Supposedly Great Books I’ll Never Try Again

The Poisonwood Bible by Barbara Kingsolver

I was reorganizing a high school’s book room and was haunted by stacks of these, taunting me for never reading them. They teach this novel in school, for cripe’s sake. It’s Important American Literature! And despite trying to read it twice and listen to the audiobook once, and despite loving Animal, Vegetable, Miracle by Kingsolver, I simply give up. I cannot get into this story, and I don’t know why.

The His Dark Materials omnibus by Philip Pullman

Product Details

How many people have told me how great this series is? Dozens? Oh well. Can’t get past the first seventy pages of it.

The Book Thief by Marcus Zusak

I know! Important! Great! Current! And yet every time I get it from the library, it molds on my nightstand for three weeks until it’s time to return it.

Ulysses by James Joyce

Worst. Book. Ever. Ever ever ever ever ever.

Wuthering Heights by Emily Bronte

I know I should identify with Heathcliff because The Man kept him down, but all I can think is, “You’re a dick, Heathcliff,” and not in a good way. I hope Catherine haunts the shit out of him.

Your turn!




I have so many books that I want to discuss with you! I’m not going to mention books I outright disliked, out of respect for authors, and also because there’s not much to discuss. “I hated it.” “Okay?”

Books I kissed and then wanted to break up with later

The Goldfinch by Donna Tartt

So, I didn’t put this in the outright “hate” spot in my heart (where it lives with spiky artichoke leaves and the very last bit of Harry Potter) because I liked the writing. At first. But I felt…bored. And then annoyed? And then I kind of didn’t get the point. I think I’m asking someone to explain why this won the Pulitzer.

The Love Affairs of Nathaniel P. by Adelle Waldman

I actually quite liked this book, except that it’s about a pretentious asshat, and that puts a damper on outright loving it. It was really well-written and I felt sorry for every single woman in this book, but I thought the author had a certain specific point she was trying to get at (feminism has a long way to go? men are asshats? not sure), and it was either not clear enough or it was drowned out by asshatness. Still, it was interesting to see women through the lens of this particular male, and then to see the ending.

What I Thought Was True by Huntley Fitzpatrick

So, I loved Fitzpatrick’s first novel, and this was not that. At all. It was less idyllic and more truthful and while the romance in here was nice, it was a little too Pretty in Pink for my taste. But it was a good distraction on a plane.

Landline by Rainbow Rowell

This book broke my heart. Not because it was sad, but because it wasn’t up to the Rowell standards. Her previous three books were amazing, and this felt like a first draft of something. There were too many questions at the end of it. I think I would have liked it better as a first novel, or if it was by basically anyone else who I didn’t idolize. I will still read everything she writes, forever and ever, but it was just not up to my (too high?) expectations.

We Were Liars by E. Lockhart

Same song, second verse. The Disreputable History of Frankie Landau-Banks is perhaps one of the best pieces of YA literature, and this was not one of the best pieces. It was fine, but it was about really rich white people  and one slightly less rich non-white person and it was hard to sympathize with them.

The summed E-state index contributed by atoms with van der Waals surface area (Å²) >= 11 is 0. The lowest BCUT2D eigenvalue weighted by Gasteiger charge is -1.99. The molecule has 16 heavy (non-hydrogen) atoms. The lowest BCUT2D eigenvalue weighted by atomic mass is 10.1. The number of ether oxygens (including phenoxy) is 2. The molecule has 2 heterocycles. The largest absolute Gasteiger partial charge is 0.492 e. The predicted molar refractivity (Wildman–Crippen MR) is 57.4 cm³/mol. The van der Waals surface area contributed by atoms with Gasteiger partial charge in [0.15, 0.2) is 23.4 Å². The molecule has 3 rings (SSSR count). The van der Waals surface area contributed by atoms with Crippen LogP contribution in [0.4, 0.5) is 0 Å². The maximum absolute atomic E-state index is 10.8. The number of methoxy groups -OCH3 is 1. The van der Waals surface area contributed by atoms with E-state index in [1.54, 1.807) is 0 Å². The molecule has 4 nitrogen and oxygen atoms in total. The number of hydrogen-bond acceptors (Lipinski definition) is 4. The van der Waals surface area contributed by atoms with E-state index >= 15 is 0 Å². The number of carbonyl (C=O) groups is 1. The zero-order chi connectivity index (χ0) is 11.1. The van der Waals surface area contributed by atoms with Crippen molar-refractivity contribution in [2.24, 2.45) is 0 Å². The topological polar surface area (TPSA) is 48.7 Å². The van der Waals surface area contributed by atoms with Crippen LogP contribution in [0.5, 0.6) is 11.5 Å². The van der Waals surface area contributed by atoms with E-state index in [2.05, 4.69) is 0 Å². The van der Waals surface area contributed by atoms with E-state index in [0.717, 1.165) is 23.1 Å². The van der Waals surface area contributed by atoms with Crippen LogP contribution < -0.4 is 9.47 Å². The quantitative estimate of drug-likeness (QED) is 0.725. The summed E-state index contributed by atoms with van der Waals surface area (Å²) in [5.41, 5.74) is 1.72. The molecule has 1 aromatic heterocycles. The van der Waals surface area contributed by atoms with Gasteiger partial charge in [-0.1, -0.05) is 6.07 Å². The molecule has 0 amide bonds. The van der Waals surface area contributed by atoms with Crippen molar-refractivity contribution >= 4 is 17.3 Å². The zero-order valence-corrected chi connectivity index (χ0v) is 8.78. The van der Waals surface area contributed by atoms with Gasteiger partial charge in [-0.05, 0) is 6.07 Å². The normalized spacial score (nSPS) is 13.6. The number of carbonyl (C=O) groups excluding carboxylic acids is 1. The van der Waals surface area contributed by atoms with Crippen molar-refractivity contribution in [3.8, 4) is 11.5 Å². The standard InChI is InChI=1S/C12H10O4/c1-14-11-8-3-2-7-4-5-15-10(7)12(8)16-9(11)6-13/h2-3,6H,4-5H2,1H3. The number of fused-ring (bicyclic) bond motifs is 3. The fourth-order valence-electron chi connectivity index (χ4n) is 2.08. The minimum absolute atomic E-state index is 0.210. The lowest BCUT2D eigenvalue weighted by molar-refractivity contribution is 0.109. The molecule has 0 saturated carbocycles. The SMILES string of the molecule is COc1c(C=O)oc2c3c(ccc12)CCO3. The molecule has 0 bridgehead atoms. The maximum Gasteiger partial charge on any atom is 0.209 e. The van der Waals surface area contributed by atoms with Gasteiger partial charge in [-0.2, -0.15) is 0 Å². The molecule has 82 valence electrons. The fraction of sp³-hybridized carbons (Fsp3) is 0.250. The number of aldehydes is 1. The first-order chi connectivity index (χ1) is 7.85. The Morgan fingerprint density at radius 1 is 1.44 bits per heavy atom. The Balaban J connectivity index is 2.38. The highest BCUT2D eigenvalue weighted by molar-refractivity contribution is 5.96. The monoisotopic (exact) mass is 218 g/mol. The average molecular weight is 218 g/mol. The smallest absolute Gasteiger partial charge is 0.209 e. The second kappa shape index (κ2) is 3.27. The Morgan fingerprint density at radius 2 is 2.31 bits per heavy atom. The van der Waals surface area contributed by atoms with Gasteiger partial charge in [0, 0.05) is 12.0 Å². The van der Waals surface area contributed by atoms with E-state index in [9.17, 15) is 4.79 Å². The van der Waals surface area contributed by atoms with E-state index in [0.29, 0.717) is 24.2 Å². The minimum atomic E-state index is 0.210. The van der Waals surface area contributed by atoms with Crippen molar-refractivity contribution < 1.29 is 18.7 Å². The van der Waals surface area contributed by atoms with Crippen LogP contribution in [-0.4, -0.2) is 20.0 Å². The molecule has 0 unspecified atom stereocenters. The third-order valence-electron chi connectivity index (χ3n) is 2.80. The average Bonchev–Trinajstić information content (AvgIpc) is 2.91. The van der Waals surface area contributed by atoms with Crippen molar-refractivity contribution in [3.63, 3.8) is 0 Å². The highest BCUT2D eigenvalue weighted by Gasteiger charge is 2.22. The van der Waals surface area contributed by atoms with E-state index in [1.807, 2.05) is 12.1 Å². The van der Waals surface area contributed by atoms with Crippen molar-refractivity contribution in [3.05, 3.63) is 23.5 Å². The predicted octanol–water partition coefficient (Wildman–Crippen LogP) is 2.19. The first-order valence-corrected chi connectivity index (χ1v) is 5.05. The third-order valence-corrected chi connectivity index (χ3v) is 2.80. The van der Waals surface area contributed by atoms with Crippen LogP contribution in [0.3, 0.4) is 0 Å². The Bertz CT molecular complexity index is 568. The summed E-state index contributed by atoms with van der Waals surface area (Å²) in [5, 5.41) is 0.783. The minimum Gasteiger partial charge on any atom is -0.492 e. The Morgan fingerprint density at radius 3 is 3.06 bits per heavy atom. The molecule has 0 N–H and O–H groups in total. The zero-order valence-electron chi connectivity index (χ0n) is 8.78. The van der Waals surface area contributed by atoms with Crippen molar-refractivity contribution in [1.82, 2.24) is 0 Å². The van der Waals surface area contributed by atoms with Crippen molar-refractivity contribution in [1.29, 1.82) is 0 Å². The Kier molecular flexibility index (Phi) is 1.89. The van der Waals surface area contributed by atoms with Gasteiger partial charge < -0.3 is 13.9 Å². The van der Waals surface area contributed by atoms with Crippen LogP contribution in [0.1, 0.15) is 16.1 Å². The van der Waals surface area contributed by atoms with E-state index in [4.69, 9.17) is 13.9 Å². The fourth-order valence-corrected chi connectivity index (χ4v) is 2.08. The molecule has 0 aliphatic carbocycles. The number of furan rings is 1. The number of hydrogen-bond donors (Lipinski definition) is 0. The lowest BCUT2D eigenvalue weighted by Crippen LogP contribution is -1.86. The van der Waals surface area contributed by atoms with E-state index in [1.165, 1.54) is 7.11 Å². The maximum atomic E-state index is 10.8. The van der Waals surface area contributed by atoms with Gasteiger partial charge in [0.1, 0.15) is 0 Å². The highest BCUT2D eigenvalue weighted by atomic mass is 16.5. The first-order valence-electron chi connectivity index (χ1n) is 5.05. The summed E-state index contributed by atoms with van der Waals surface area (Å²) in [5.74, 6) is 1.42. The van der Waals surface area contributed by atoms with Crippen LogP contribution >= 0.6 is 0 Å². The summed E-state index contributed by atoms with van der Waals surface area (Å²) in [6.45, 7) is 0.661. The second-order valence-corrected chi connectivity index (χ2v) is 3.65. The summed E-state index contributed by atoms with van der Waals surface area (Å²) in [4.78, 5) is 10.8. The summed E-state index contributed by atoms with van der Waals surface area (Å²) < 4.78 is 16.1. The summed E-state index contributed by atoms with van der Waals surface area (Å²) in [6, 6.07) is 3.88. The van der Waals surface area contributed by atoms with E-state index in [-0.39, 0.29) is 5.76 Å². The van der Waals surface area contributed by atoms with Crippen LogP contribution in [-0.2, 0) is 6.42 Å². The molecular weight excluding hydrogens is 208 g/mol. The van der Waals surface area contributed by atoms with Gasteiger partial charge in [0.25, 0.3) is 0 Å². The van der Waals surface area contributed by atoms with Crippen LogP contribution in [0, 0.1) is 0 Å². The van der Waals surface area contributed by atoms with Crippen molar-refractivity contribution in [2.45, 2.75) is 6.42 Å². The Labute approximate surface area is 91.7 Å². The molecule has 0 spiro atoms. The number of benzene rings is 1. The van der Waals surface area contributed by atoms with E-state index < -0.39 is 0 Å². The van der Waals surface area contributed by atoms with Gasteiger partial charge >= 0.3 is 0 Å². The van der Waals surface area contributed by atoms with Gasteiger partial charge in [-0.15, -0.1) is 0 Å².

How to Love by Katie Cotugno

I quite liked the audiobook of this. I heard there were complaints because the romantic hero in this novel was so very, very flawed, but as with almost all heroes, he finds his redemption, and I liked the way he worked to it, and it wasn’t a given. I wouldn’t break up with this book, but it just wasn’t a book I absolutely adored. It was sweet and well-written, though.

The Dog Stars by Peter Heller

This book was really uneven, but the good parts were great. Everything where the narrator talks about his dog, Jasper, is so touching, and if you’ve ever loved a non-human, you will relate.

Books I loved and proposed to and am now in a serious, committed relationship with

The Age of Miracles by Karen Thompson Walker

Perfect? This book is perfect. I listened to the audiobook driving to and from Portland to visit this lady, and then I sat and listened to it more at two in the morning after I came home because it was so good. It’s about the slowing of the earth’s  rotation, and how it effects an eleven-year-old girl’s life. It was so sad and haunting and wonderful, and if you need something to clear our your tear ducts, pick this up.

The Rosie Project by Graeme Simsion

Has everyone already read this? It’s sweet and short and fun and romantic, and the main character, Don Tillman, is so fun.

Housekeeping by Marilynne Robinson

I admit this is not a book I  would normally pick up (it was for work stuff), but it was beautifully written and I think there’s enough mystery in the ending to make a nice discussion with smart ladies and gentlemen.

The Beginning of Everything by Robyn Schneider

If I were wearing my librarian hat, I would say something like, “If you like John Green, you’ll love this novel!” Except I loved it more than Green’s novels. I listened to the audiobook on my commute and the actor who narrated did an AWFUL job of girls’ voices, but other than that, it was so fantastic and it made me cry and I loved the ending.

Isla and the Happily Ever After by Stephanie Perkins

I liked this much more than her other two characters, perhaps because I identified more with Isla, but also, I think, because it relied less on quirk and more on her (very strong) narrative skills. If you’re looking for a sweet YA romance, I highly recommend this.

The Storied Life of A.J. Fikry by Gabrielle Zevin

This is the kind of novel that I think should win Pulitzers and National Book Awards. It is both literary and entertaining, both funny and insightful, and Zevin makes a main character that is not that likeable and yet totally loveable.

Origami Yoda series